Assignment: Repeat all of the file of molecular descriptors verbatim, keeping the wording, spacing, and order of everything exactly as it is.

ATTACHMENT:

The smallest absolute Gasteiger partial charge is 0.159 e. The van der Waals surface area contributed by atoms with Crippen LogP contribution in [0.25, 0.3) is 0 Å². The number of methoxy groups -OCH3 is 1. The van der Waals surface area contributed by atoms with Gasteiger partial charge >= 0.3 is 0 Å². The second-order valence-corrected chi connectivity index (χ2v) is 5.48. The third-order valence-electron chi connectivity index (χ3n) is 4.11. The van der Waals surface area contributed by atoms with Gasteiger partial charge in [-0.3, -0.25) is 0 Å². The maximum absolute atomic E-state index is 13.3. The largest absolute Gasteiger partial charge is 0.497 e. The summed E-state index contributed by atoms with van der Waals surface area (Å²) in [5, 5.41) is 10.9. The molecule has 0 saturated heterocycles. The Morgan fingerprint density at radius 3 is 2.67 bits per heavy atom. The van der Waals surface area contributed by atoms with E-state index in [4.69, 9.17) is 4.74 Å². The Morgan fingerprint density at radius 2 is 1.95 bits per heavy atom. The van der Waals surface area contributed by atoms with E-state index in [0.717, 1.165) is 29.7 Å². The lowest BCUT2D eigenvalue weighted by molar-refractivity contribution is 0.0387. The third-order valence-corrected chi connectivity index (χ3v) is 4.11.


The smallest absolute Gasteiger partial charge is 0.159 e. The van der Waals surface area contributed by atoms with Crippen LogP contribution in [0.25, 0.3) is 0 Å². The number of methoxy groups -OCH3 is 1. The van der Waals surface area contributed by atoms with Gasteiger partial charge >= 0.3 is 0 Å². The second-order valence-corrected chi connectivity index (χ2v) is 5.48. The third-order valence-electron chi connectivity index (χ3n) is 4.11. The van der Waals surface area contributed by atoms with Gasteiger partial charge in [-0.3, -0.25) is 0 Å². The maximum absolute atomic E-state index is 13.3. The largest absolute Gasteiger partial charge is 0.497 e. The summed E-state index contributed by atoms with van der Waals surface area (Å²) in [5, 5.41) is 10.9. The molecule has 0 saturated heterocycles. The Morgan fingerprint density at radius 3 is 2.67 bits per heavy atom. The van der Waals surface area contributed by atoms with E-state index in [4.69, 9.17) is 4.74 Å². The Morgan fingerprint density at radius 2 is 1.95 bits per heavy atom. The van der Waals surface area contributed by atoms with E-state index in [0.717, 1.165) is 29.7 Å². The lowest BCUT2D eigenvalue weighted by molar-refractivity contribution is 0.0387. The third-order valence-corrected chi connectivity index (χ3v) is 4.11.